Spotlight on Research: Barbara De Kegel
Author - Barbara De Kegel (left). Dr Colm Ryan (right).
Posted: 29 September, 2021
- New study presents genetic analysis tool to aid future cancer drug discoveries
Understanding how genetic mutations alter tumour cells is vital to cancer research and future drug development. Barbara De Kegel, a PhD student funded by the Irish Research Council under a Laureate Award awarded to Dr Colm Ryan at Systems Biology Ireland and the School of Computer Science at UCD, is the lead author on a paper that presents a new machine learning model for complex genetic analysis. Published in the journal Cell Systems, the paper demonstrates the research team’s development of a computational tool that identifies vulnerabilities in tumour cells that could be therapeutically exploited.
Targeted therapies, which aim to selectively kill cancer cells while limiting toxicity to healthy cells, are based on exploiting specific vulnerabilities that are present in a patient’s tumour. One means to identify such vulnerabilities is to pinpoint genetic mutations that occur in tumour cells and distinguish them from healthy cells. In some cases loss of one gene, through a mutation or deletion, can make tumours particularly vulnerable to the loss of a second gene – this concept is known as synthetic lethality.
Synthetic lethality can occur when genes have (partially) redundant functionality and are thus individually dispensable but jointly required for the tumour cell’s survival. One major source of redundancy in our genome is gene duplication – over half of our genes were duplicated at some point in evolutionary history, resulting in duplicate genes called paralogs. Although the genes making up a paralog pair are rarely perfect copies of each other, many are able to compensate for each other’s loss. In this way paralogs can be viewed as “spare tires” for the cell. If we know a tumour cell has lost one member of a paralog pair (flat tire), we might anticipate that it will be especially vulnerable to the loss of the other member (the spare tire).
Given that over 60% of our genes have at least one paralog, exploiting synthetic lethality between paralog pairs could be a widely applicable therapeutic approach. This is especially the case for synthetic lethalities that involve a paralog that is frequently lost in cancer, as many patients’ tumours would then be reliant on the same “spare tire”, making it an attractive drug target. However, not all paralog pairs are synthetic lethal and testing them is slow and expensive – to date only about 5% of paralog pairs have been tested. In addition, it is not clear which factors make specific paralog pairs likely to be synthetic lethal.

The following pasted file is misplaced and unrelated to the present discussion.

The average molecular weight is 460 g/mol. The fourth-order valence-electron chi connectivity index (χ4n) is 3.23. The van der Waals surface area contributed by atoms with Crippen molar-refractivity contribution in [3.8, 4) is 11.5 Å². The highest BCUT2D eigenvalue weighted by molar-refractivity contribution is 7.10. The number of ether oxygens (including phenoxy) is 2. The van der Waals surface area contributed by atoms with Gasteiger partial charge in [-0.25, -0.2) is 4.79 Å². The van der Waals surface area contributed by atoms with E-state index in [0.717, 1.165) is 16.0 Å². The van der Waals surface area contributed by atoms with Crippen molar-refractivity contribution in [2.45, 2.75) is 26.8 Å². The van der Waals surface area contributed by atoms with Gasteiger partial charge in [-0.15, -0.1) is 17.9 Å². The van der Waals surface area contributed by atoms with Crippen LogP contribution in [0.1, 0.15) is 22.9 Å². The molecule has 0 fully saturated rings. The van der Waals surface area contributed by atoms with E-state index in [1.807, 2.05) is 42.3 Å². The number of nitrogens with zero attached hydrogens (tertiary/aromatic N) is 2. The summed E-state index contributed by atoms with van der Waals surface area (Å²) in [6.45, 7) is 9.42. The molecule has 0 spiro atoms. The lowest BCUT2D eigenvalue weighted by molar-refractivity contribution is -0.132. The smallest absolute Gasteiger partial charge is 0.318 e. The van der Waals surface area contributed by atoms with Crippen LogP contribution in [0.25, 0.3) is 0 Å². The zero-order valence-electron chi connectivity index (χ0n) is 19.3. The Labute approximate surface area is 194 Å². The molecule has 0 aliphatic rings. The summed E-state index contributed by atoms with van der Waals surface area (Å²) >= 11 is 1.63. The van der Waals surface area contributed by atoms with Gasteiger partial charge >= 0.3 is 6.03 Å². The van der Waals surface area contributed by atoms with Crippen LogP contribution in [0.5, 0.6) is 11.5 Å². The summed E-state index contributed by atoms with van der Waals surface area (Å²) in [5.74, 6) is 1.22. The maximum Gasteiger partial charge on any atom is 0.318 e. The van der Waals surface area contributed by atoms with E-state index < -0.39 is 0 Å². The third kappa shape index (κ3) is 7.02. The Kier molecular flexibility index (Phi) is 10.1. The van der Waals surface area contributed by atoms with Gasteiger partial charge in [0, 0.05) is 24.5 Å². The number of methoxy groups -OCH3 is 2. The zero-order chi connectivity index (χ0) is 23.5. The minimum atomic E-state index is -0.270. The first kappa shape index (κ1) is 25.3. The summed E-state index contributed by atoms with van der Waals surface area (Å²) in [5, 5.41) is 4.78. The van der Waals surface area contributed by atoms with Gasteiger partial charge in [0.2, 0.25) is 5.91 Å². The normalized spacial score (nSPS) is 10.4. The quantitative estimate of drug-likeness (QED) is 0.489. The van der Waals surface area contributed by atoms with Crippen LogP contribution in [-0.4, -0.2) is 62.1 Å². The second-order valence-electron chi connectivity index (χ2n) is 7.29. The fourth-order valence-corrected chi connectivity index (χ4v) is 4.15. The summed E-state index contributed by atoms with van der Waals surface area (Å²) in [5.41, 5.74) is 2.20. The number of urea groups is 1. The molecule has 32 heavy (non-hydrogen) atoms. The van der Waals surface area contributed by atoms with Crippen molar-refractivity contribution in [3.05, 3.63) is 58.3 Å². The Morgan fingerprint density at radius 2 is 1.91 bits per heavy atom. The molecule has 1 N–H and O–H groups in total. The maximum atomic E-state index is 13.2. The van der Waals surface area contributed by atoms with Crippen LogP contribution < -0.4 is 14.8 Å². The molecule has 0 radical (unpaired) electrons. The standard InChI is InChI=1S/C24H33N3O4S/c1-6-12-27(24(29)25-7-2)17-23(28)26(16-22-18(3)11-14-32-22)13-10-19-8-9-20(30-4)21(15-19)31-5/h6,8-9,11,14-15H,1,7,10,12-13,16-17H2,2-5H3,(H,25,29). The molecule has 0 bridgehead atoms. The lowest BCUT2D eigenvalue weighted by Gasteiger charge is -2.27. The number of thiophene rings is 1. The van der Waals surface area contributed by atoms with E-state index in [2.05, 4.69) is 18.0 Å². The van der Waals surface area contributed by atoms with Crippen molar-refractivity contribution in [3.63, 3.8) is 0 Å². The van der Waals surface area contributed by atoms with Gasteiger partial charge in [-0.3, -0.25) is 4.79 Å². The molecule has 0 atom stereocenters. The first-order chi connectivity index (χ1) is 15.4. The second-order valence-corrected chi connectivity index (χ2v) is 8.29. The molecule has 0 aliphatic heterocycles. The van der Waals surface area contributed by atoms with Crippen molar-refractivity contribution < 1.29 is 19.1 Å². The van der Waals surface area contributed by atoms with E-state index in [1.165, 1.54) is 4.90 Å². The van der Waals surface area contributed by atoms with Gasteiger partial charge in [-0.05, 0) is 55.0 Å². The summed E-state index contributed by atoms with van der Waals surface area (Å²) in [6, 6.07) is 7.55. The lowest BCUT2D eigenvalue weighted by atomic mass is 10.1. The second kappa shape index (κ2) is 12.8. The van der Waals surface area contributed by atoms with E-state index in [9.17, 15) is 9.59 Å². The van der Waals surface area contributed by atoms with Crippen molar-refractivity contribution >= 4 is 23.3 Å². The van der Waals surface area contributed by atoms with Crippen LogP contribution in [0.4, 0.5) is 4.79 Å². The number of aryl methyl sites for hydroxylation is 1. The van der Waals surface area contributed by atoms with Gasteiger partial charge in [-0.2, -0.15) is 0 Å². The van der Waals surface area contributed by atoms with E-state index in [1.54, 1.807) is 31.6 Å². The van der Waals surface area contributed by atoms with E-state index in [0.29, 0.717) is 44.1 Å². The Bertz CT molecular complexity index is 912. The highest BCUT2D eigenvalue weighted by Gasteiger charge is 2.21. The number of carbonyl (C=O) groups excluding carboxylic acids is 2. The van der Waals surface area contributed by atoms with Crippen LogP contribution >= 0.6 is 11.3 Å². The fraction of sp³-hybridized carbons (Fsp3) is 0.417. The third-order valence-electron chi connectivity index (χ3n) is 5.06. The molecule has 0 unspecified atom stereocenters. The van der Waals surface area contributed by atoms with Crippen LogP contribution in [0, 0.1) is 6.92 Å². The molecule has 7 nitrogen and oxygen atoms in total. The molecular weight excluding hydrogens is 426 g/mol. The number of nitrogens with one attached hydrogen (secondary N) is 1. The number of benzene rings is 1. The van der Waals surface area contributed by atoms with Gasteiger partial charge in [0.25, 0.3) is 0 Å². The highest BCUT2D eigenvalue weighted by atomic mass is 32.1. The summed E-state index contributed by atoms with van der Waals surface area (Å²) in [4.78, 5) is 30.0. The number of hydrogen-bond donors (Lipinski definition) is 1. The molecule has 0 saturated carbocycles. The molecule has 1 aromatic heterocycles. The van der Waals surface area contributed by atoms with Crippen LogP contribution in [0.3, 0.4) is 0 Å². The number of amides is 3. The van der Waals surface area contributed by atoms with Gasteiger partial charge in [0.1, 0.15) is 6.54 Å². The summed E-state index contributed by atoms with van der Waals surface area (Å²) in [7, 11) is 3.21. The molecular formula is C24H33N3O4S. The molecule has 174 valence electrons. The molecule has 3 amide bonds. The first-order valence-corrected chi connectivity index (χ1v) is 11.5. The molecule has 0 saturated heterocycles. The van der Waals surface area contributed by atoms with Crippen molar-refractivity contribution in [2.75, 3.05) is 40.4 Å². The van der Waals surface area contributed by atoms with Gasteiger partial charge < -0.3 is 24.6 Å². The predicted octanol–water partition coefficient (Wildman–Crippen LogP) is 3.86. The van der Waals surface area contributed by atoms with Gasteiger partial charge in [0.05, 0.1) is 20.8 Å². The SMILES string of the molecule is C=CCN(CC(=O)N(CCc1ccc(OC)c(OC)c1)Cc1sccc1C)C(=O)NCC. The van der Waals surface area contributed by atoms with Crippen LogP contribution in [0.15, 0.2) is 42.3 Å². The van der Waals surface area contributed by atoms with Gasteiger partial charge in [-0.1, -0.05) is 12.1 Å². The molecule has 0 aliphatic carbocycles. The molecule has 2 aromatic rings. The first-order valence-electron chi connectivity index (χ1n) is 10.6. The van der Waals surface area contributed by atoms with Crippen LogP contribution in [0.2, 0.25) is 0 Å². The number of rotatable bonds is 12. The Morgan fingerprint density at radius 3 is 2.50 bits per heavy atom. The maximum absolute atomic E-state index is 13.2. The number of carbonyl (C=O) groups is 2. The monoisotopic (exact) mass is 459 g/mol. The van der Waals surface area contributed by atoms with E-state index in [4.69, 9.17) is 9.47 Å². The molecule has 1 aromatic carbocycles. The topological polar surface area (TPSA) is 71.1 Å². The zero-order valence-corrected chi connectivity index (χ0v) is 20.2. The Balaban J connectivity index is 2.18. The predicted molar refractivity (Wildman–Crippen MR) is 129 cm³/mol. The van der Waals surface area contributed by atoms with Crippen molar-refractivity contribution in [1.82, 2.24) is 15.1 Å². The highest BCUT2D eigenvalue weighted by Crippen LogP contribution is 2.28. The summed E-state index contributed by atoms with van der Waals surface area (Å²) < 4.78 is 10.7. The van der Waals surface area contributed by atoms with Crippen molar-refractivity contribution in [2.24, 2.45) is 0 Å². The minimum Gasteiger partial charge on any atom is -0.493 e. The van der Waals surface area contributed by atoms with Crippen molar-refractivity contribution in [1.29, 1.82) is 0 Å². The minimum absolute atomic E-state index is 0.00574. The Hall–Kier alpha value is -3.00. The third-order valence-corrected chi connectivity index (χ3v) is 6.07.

In a new study published in Cell Systems, we developed a computational tool to facilitate the discovery and understanding of synthetic lethal paralog pairs. Our tool uses machine learning to make predictions for over 36,000 paralog pairs, resulting in a ranking of which pairs are most likely to be synthetic lethal. We also used an approach from the field of explainable artificial intelligence to provide explanations for each individual prediction. This showed us that paralog pairs can be synthetic lethal for different reasons – in some cases this was due to the second gene being very functionally similar to the first, while in other cases this was more due to the first gene being highly essential for the functioning of the cell.
We used our predictions to identify new synthetic lethal relationships involving paralogs that are frequently lost in cancer. We validated two of these synthetic lethal relationships experimentally in the lab, including one that involves a gene that is recurrently lost in prostate cancer. These relationships can serve as potential starting points for new drug discovery efforts. In addition all our predictions along with their explanations have been made publicly available at cancergd.org/static/paralogs, so that they can be used by other research groups or pharmaceutical companies as a resource for prioritizing which paralog pairs to investigate further in the search for novel therapeutic targets.
Barbara De Kegel is funded by the Irish Research Council under a Laureate Award awarded to Dr Colm Ryan and is based in Systems Biology Ireland and the School of Computer Science at UCD.
The opinions expressed here are those of the author and do not represent or reflect the views of the Irish Research Council.